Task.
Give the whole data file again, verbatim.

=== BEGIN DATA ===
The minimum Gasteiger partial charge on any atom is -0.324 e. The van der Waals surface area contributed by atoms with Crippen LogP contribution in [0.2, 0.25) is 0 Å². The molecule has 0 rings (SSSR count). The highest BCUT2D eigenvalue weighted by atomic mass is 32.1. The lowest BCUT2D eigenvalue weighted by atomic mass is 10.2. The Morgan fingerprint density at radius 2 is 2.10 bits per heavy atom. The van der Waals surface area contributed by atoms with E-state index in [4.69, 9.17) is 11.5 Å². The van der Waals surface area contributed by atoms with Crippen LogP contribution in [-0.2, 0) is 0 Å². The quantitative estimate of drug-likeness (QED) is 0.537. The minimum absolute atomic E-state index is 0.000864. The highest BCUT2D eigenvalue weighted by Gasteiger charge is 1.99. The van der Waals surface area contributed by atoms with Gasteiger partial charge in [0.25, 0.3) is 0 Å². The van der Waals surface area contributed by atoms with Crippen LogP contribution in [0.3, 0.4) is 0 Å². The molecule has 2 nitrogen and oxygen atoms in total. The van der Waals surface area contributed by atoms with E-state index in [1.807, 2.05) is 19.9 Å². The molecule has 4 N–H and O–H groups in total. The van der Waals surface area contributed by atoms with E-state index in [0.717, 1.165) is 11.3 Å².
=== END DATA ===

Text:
The minimum Gasteiger partial charge on any atom is -0.324 e. The van der Waals surface area contributed by atoms with Crippen LogP contribution in [0.2, 0.25) is 0 Å². The molecule has 0 rings (SSSR count). The highest BCUT2D eigenvalue weighted by atomic mass is 32.1. The lowest BCUT2D eigenvalue weighted by atomic mass is 10.2. The Morgan fingerprint density at radius 2 is 2.10 bits per heavy atom. The van der Waals surface area contributed by atoms with E-state index in [4.69, 9.17) is 11.5 Å². The van der Waals surface area contributed by atoms with Crippen LogP contribution in [-0.2, 0) is 0 Å². The quantitative estimate of drug-likeness (QED) is 0.537. The minimum absolute atomic E-state index is 0.000864. The highest BCUT2D eigenvalue weighted by Gasteiger charge is 1.99. The van der Waals surface area contributed by atoms with Gasteiger partial charge in [0.25, 0.3) is 0 Å². The van der Waals surface area contributed by atoms with Crippen LogP contribution in [0.3, 0.4) is 0 Å². The molecule has 2 nitrogen and oxygen atoms in total. The van der Waals surface area contributed by atoms with E-state index in [1.807, 2.05) is 19.9 Å². The molecule has 4 N–H and O–H groups in total. The van der Waals surface area contributed by atoms with E-state index in [0.717, 1.165) is 11.3 Å².